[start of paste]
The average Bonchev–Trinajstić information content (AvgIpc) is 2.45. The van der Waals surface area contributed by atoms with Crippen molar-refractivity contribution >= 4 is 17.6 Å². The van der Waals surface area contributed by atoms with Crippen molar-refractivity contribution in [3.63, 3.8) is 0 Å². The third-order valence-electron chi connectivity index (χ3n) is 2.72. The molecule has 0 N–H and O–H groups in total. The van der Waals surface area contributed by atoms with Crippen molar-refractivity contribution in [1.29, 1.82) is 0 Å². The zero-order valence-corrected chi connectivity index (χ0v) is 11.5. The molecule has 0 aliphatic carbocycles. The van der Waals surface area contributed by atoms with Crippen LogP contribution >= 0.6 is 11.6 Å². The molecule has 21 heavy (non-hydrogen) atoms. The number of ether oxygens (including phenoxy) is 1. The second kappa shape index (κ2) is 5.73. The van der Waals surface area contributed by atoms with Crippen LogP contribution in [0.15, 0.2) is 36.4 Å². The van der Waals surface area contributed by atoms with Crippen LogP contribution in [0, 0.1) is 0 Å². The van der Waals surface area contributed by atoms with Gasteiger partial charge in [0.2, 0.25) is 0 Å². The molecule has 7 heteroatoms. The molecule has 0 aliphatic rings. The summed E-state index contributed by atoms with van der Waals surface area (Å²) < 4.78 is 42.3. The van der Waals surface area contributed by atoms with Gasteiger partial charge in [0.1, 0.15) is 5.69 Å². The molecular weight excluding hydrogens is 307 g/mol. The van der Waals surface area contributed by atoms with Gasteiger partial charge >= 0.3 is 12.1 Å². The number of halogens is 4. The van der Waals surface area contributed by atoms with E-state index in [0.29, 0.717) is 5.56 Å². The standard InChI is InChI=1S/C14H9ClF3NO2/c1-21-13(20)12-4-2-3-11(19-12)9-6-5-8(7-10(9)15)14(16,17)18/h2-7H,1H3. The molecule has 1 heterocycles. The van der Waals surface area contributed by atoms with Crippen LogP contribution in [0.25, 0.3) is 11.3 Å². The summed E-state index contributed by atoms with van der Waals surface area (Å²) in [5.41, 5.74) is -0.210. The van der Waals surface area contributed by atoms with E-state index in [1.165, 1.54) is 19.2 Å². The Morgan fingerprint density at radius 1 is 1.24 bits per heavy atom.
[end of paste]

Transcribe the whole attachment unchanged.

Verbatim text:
The average Bonchev–Trinajstić information content (AvgIpc) is 2.45. The van der Waals surface area contributed by atoms with Crippen molar-refractivity contribution >= 4 is 17.6 Å². The van der Waals surface area contributed by atoms with Crippen molar-refractivity contribution in [3.63, 3.8) is 0 Å². The third-order valence-electron chi connectivity index (χ3n) is 2.72. The molecule has 0 N–H and O–H groups in total. The van der Waals surface area contributed by atoms with Crippen molar-refractivity contribution in [1.29, 1.82) is 0 Å². The zero-order valence-corrected chi connectivity index (χ0v) is 11.5. The molecule has 0 aliphatic carbocycles. The van der Waals surface area contributed by atoms with Crippen LogP contribution >= 0.6 is 11.6 Å². The molecule has 21 heavy (non-hydrogen) atoms. The number of ether oxygens (including phenoxy) is 1. The second kappa shape index (κ2) is 5.73. The van der Waals surface area contributed by atoms with Crippen LogP contribution in [0.15, 0.2) is 36.4 Å². The van der Waals surface area contributed by atoms with Crippen LogP contribution in [0, 0.1) is 0 Å². The van der Waals surface area contributed by atoms with Gasteiger partial charge in [0.2, 0.25) is 0 Å². The molecule has 7 heteroatoms. The molecule has 0 aliphatic rings. The summed E-state index contributed by atoms with van der Waals surface area (Å²) < 4.78 is 42.3. The van der Waals surface area contributed by atoms with Gasteiger partial charge in [0.1, 0.15) is 5.69 Å². The molecular weight excluding hydrogens is 307 g/mol. The van der Waals surface area contributed by atoms with Gasteiger partial charge >= 0.3 is 12.1 Å². The number of halogens is 4. The van der Waals surface area contributed by atoms with E-state index in [0.29, 0.717) is 5.56 Å². The standard InChI is InChI=1S/C14H9ClF3NO2/c1-21-13(20)12-4-2-3-11(19-12)9-6-5-8(7-10(9)15)14(16,17)18/h2-7H,1H3. The molecule has 1 heterocycles. The van der Waals surface area contributed by atoms with Crippen LogP contribution in [0.25, 0.3) is 11.3 Å². The summed E-state index contributed by atoms with van der Waals surface area (Å²) in [5.41, 5.74) is -0.210. The van der Waals surface area contributed by atoms with E-state index in [1.165, 1.54) is 19.2 Å². The Morgan fingerprint density at radius 1 is 1.24 bits per heavy atom.